We have just started a funded women’s project in the provinces teaching filmmaking focused on sexual health. This came out of a film that Susan Kargbo was making about domestic abuse and how the law protects women but culture does not, especially in the provinces,’Abused‘. The women involved begged Susan to go back and teach them to make their own films so we got funding and began.
The women will make films about sexually transmitted diseases, FGM, child marriage etc and play them to neighbouring villages. WAYout is collecting data from local hospitals, clinics and organisations working in these areas to assess what impact the films have.
The WAYout for Women programme is managed by Susan Kargbo and aims to build upon WAYout’s strong work to date, in setting up and running women-specific training and facilities programme at the WAYout Centre and in the community. The Women’s room opened at the WAYout Centre in February 2015 and was equipped, with the support of The Mercers Charity 600, with basic film-making and computer equipment.
Susan Kargbo took part in the Prince Claus Funded project Unseen, Unheard and produced a short film about domestic abuse in the provinces –Abused. It follows the remarkable Hawa Jalloh as she tries to raise awareness of women’s rights in an environment where the law protects women but culture does not. We now have funding to support Susan to run a project in the same village, teaching media skills and using film to explore sexual health.
We now aim to conduct outreach, employ female trainers, set up training programmes, conduct a baseline study for evaluation, look for job opportunities for trained women and plan films they will make to raise awareness of women’s issues or celebrate women’s lives. This programme aims to increase the number of women already participating in WAYout activities to a target number of 30% of all participants. This project is part funded by The Evan Cornish Foundation.
WAYout has demonstrated that giving disadvantaged young people access to equipment and training in media and music – re-engages even the toughest street youth with learning and community. For the women it is harder. They have to overcome prejudice and cultural attitudes towards women such as low expectations. Many of them support families back in the provinces and are forced into sex work by poverty, trafficking or abuse. On the streets they put up with beatings and theft and they risk contracting HIV or sexually transmitted diseases. Other female members of WAYout come from very poor backgrounds and could not complete their education. And yet, given the chance, these women are bright, enthusiastic and determined to compete in a man’s world.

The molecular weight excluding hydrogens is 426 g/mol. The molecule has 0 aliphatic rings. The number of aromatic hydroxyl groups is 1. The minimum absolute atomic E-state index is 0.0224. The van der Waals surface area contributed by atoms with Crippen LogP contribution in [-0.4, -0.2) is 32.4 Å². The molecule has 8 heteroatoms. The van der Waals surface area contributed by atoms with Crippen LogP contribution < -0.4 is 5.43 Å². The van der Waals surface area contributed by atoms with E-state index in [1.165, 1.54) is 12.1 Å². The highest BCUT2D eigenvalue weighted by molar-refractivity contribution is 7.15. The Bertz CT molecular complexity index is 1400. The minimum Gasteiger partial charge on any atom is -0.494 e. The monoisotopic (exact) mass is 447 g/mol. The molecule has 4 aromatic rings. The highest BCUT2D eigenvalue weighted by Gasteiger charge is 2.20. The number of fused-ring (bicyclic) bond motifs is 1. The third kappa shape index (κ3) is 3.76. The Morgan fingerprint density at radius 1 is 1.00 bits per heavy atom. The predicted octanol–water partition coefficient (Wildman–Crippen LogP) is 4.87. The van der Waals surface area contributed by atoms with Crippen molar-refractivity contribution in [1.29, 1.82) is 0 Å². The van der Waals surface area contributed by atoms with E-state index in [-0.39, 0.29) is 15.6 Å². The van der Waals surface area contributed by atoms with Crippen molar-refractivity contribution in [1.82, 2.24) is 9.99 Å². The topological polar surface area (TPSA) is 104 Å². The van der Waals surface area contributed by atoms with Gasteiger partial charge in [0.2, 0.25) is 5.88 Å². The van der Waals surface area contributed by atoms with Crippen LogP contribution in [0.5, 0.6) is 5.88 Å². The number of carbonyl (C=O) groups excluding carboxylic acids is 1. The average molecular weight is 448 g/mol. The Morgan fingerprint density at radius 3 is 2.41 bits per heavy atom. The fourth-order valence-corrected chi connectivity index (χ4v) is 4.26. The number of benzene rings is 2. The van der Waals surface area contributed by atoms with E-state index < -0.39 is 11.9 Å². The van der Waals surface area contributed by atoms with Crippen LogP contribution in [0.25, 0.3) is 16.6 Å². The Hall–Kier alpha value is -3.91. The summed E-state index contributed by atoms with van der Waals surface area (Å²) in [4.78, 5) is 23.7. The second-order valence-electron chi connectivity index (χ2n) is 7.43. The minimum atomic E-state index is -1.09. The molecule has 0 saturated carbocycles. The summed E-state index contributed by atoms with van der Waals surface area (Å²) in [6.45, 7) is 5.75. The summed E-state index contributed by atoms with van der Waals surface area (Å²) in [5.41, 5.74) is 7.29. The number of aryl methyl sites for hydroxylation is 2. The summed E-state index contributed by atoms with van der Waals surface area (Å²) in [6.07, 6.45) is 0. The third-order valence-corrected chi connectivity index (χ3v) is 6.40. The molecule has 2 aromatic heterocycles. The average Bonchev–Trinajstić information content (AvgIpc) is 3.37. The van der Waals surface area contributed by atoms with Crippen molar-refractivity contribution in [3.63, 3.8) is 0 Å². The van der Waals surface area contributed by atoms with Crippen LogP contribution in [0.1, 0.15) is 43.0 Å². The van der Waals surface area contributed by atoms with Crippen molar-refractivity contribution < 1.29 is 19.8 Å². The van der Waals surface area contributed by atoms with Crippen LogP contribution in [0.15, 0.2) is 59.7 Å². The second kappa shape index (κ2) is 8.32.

WAYout has learnt through delivery over the last 11 years in Sierra Leone that our women participants need a safe, nurturing environment where they can develop ideas and stories that are important to them. Despite our strict booking policy, in a male dominated culture, the women tended to step back and ‘let the guys get on with it’ – no matter how often we tried to stop that happening.
The womens’ room was an attempt to encourage women and provide a space where they do not have to compete for equipment and can have their opinions heard. It has proved very successful – the increase in the number of women who come in and stay all day was immediate and they are proving themselves very focused and capable.
For women, having their own space has meant they can talk freely about the issues that affect them. Out of this have come a documentary about FGM, a feature film about Ebola and teenage pregnancy, a short love story, a project supporting Ebola orphans and so on. This in turn has led to increased confidence and improved self-esteem, networking and job opportunities.
The Women’s project will train women to work in the media. In addition, WAYout will set up gender discussion groups, to tackle misconceptions held between WAYout participants – male and female – around gender differences. We aim to produce six completed films by December 2019- documentary or drama- that challenge expectations of women, both in storyline and behind the cameras; that raise awareness and, above all, give confidence and voice.
Watch FGM in Sierra Leone
Supported by The Mercers Charity 600 and Evan Cornish Foundation